LA City Council sends back financial report on cost of safe streets measure

City News Service
Saturday, February 17, 2024
Measure HLA: How street safety proposal would impact LA streets
Supporters of the measure believe safety if the top priority, but opponents say it could reduce traffic lanes and add to congestion.

LOS ANGELES (CNS) -- The City Council Friday asked its staff to perform further financial analysis of how the passage of a street safety measure on the March ballot would impact the municipal budget and existing programs that do similar work.

Matt Szabo, the city's administrative officer, provided the council with an updated report on the implementation costs related to the Healthy Streets LA ballot measure, a resident-led initiative that would require the city to install street modifications described in its Mobility Plan 2035 whenever street improvements are made to at least one-eighth of a mile of roadway.

The Mobility Plan 2035, a 20-year city planning document for improving L.A. streets and promoting other modes of transportation such as walking, biking, or other transit options, was adopted by the City Council nine years ago. But since then, the city has only implemented 5% of the plan -- with some staff from the Department of Transportation calling it "aspirational.''

According to Szabo, Measure HLA would cost the city $3.1 billion over 10 years, which is an additional $600 million from his original estimate in November 2023. He noted that, if approved by voters, the measure would become effective roughly five weeks after the election.

The report came before the council as a "note and file,'' meaning it required no real action from the council. But several city council members criticized the report for not providing an accurate financial analysis and failing to provide a complete picture of what Measure HLA means for the city.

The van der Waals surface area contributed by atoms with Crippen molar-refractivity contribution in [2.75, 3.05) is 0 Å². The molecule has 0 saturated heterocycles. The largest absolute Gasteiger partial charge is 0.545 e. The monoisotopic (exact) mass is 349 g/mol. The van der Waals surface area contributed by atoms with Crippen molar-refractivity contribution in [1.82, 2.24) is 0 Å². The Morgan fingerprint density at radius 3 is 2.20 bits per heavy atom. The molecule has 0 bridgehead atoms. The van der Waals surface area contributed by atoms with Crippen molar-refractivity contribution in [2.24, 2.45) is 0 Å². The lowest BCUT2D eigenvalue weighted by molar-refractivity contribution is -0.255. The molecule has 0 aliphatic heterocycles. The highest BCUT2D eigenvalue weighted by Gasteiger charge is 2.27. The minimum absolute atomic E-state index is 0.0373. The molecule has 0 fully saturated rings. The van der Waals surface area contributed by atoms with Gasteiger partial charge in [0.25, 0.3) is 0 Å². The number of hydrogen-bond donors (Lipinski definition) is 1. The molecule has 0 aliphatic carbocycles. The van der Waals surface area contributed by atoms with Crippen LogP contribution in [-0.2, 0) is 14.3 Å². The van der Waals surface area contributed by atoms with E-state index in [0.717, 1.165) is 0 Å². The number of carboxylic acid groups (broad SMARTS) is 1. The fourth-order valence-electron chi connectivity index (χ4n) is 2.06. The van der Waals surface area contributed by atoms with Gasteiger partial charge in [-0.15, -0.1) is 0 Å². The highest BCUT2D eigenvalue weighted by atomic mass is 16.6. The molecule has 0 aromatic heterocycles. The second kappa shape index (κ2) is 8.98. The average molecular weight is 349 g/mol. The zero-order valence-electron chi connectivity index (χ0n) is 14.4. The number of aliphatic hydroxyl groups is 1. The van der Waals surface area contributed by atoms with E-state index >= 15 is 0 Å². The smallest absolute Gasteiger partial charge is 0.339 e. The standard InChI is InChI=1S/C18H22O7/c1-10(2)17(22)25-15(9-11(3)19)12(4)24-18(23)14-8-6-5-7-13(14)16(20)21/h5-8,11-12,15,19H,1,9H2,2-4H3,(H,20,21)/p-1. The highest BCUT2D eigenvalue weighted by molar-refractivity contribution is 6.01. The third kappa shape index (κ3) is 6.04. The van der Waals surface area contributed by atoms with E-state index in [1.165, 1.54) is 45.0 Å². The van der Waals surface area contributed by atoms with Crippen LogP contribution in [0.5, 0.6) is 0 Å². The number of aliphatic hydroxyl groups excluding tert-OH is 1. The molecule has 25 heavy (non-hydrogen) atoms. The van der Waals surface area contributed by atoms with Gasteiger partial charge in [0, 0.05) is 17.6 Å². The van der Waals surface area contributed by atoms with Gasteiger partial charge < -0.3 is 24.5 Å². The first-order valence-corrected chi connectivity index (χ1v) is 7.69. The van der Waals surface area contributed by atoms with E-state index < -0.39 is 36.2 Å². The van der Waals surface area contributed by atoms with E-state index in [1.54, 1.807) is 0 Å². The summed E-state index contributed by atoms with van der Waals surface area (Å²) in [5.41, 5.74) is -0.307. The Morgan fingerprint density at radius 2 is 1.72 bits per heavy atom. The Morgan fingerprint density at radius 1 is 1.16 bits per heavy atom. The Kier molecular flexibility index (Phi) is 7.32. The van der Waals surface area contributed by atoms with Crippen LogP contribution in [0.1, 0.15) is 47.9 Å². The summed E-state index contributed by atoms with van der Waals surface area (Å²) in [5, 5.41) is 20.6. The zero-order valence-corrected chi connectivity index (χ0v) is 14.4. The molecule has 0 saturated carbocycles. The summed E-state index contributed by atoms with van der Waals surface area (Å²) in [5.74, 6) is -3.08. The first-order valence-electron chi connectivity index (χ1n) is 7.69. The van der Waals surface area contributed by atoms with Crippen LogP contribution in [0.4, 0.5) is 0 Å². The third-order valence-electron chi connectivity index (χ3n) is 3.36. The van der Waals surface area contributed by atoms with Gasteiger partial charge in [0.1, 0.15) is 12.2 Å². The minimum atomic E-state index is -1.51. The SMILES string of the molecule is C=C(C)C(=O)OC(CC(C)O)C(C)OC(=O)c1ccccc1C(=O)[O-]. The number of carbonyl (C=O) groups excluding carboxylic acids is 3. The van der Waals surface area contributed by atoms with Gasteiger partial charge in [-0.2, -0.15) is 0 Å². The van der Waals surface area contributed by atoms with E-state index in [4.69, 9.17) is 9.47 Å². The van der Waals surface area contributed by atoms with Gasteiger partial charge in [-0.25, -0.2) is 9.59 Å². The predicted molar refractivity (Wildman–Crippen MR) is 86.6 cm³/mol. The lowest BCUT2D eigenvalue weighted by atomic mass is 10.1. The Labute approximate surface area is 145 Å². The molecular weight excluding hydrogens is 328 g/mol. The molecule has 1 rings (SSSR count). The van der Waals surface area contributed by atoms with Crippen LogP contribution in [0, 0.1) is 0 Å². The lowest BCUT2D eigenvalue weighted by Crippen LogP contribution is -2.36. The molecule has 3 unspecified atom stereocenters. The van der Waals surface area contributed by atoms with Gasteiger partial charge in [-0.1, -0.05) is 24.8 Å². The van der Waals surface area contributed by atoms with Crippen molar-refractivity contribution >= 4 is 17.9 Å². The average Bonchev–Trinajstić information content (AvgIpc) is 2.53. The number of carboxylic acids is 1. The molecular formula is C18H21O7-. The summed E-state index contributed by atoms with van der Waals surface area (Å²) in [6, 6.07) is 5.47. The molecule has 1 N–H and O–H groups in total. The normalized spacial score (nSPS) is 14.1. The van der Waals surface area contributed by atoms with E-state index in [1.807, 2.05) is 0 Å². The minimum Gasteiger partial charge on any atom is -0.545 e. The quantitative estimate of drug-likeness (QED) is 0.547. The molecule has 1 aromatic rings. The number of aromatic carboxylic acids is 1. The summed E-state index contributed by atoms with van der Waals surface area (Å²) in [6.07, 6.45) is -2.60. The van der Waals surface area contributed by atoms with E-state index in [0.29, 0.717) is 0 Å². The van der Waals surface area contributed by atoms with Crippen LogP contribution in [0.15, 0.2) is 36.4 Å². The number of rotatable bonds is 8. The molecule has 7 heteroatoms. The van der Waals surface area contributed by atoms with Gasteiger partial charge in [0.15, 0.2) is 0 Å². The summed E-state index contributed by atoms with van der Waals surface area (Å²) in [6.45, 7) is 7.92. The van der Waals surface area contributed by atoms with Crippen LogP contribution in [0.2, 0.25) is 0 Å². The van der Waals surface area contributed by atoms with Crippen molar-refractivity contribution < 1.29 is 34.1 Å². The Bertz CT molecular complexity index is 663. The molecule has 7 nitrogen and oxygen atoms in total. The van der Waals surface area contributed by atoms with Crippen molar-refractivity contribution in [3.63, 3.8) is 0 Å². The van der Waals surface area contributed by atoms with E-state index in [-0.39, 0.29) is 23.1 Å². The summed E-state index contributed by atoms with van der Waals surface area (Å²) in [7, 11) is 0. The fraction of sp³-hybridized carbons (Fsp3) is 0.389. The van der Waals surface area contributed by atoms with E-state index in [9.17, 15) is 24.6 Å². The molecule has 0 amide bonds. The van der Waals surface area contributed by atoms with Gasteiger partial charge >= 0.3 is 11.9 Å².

"I have some real concerns about some of the multipliers we're using in terms of the costs,'' said Councilman Bob Blumenfield, who chairs the council's Budget, Finance and Innovation Committee.

He added, "I feel like I need to mention that when you talk about multiplier, you also need to talk about both sides of the equation as well.''

The city of Los Angeles has a "serious'' traffic safety problem, he said. In 2023, traffic violence took the lives of 336 Angelenos and over the past five years more than 1,500 residents have been seriously injured annually.

"While we can't put a price on a life, certainly traffic violence affects all of us,'' Blumenfield said. "Just less than 24 hours ago, there was a women killed in my district walking across Ventura Boulevard at an unmarked crosswalk, which we intend to ultimately mark.''

He also pointed out that the U.S. Department of Transportation has reported that the value of human life at $11.6 million dollars, and the value of a traffic-related injury is $210,000. The economic cost of traffic deaths and injuries in Los Angeles is more than $4 billion a year, he said.

"When we talk about the cost of traffic safety measures, we should also keep that in mind in terms of the enormous cost that we have right now of not putting in critical traffic safety measures.''

Szabo said the measure would not provide any financial resources to the city to implement the plan, meaning city officials would have to work with existing pools of funding to meet its requirements.

The estimates were conservative, he said, not including escalators. He highlighted mobility plan components -- the bicycle lane network, which is 376 miles of planned bike lanes; the bicycle enhanced network, 238 miles of protected bike lanes or bike paths; and pedestrian enhanced districts, and 1,120 miles of sidewalks, that are required to be in good repair and ADA compliant.